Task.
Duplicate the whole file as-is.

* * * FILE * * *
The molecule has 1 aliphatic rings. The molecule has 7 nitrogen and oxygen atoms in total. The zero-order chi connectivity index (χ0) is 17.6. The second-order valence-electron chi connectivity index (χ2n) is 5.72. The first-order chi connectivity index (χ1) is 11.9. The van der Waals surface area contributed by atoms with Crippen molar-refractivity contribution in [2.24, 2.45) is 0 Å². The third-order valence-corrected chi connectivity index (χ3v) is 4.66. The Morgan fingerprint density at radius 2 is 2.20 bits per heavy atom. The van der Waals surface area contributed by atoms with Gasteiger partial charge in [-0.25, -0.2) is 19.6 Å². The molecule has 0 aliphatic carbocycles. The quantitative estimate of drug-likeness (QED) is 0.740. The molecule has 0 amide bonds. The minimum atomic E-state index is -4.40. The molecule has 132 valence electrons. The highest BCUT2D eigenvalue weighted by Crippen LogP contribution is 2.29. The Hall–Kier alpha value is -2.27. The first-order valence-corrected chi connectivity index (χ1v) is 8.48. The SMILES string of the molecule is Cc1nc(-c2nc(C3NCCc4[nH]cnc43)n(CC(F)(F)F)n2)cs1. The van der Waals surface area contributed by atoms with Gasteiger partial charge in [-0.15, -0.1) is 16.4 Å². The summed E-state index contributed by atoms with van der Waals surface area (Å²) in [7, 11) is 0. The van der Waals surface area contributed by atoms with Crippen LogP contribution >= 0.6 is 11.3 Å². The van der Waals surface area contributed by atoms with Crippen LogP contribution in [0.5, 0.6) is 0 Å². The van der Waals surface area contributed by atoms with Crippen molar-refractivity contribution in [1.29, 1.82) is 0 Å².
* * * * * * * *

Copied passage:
The molecule has 1 aliphatic rings. The molecule has 7 nitrogen and oxygen atoms in total. The zero-order chi connectivity index (χ0) is 17.6. The second-order valence-electron chi connectivity index (χ2n) is 5.72. The first-order chi connectivity index (χ1) is 11.9. The van der Waals surface area contributed by atoms with Crippen molar-refractivity contribution in [2.24, 2.45) is 0 Å². The third-order valence-corrected chi connectivity index (χ3v) is 4.66. The Morgan fingerprint density at radius 2 is 2.20 bits per heavy atom. The van der Waals surface area contributed by atoms with Gasteiger partial charge in [-0.25, -0.2) is 19.6 Å². The molecule has 0 aliphatic carbocycles. The quantitative estimate of drug-likeness (QED) is 0.740. The molecule has 0 amide bonds. The minimum atomic E-state index is -4.40. The molecule has 132 valence electrons. The highest BCUT2D eigenvalue weighted by Crippen LogP contribution is 2.29. The Hall–Kier alpha value is -2.27. The first-order valence-corrected chi connectivity index (χ1v) is 8.48. The SMILES string of the molecule is Cc1nc(-c2nc(C3NCCc4[nH]cnc43)n(CC(F)(F)F)n2)cs1. The van der Waals surface area contributed by atoms with Gasteiger partial charge in [-0.15, -0.1) is 16.4 Å². The summed E-state index contributed by atoms with van der Waals surface area (Å²) in [7, 11) is 0. The van der Waals surface area contributed by atoms with Crippen LogP contribution >= 0.6 is 11.3 Å². The van der Waals surface area contributed by atoms with Crippen LogP contribution in [0.5, 0.6) is 0 Å². The van der Waals surface area contributed by atoms with Crippen molar-refractivity contribution in [1.29, 1.82) is 0 Å².